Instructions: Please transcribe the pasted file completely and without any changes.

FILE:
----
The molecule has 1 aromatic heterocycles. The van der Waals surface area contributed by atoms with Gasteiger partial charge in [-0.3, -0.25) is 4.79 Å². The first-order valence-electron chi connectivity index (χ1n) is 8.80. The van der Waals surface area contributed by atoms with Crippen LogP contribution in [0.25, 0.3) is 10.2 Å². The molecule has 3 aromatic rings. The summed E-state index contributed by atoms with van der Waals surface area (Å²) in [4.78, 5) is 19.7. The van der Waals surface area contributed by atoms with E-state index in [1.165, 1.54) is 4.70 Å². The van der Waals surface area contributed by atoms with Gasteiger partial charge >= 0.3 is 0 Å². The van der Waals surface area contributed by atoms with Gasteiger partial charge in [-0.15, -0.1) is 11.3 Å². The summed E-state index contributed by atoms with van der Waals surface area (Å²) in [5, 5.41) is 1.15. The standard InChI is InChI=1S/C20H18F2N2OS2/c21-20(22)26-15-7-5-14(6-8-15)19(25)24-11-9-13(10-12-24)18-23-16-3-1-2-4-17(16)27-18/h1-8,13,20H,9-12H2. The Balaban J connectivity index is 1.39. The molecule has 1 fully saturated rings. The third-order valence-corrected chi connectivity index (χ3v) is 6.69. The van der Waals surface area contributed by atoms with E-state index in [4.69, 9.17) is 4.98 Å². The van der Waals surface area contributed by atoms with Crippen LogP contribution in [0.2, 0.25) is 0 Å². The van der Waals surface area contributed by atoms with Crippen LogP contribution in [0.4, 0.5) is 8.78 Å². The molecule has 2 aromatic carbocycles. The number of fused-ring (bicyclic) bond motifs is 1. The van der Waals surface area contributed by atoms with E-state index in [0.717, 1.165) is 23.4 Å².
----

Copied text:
The molecule has 1 aromatic heterocycles. The van der Waals surface area contributed by atoms with Gasteiger partial charge in [-0.3, -0.25) is 4.79 Å². The first-order valence-electron chi connectivity index (χ1n) is 8.80. The van der Waals surface area contributed by atoms with Crippen LogP contribution in [0.25, 0.3) is 10.2 Å². The molecule has 3 aromatic rings. The summed E-state index contributed by atoms with van der Waals surface area (Å²) in [4.78, 5) is 19.7. The van der Waals surface area contributed by atoms with E-state index in [1.165, 1.54) is 4.70 Å². The van der Waals surface area contributed by atoms with Gasteiger partial charge >= 0.3 is 0 Å². The van der Waals surface area contributed by atoms with Gasteiger partial charge in [-0.15, -0.1) is 11.3 Å². The summed E-state index contributed by atoms with van der Waals surface area (Å²) in [5, 5.41) is 1.15. The standard InChI is InChI=1S/C20H18F2N2OS2/c21-20(22)26-15-7-5-14(6-8-15)19(25)24-11-9-13(10-12-24)18-23-16-3-1-2-4-17(16)27-18/h1-8,13,20H,9-12H2. The Balaban J connectivity index is 1.39. The molecule has 1 fully saturated rings. The third-order valence-corrected chi connectivity index (χ3v) is 6.69. The van der Waals surface area contributed by atoms with E-state index in [4.69, 9.17) is 4.98 Å². The van der Waals surface area contributed by atoms with Crippen LogP contribution in [0.2, 0.25) is 0 Å². The van der Waals surface area contributed by atoms with Crippen LogP contribution in [0.4, 0.5) is 8.78 Å². The molecule has 2 aromatic carbocycles. The number of fused-ring (bicyclic) bond motifs is 1. The van der Waals surface area contributed by atoms with E-state index in [0.717, 1.165) is 23.4 Å².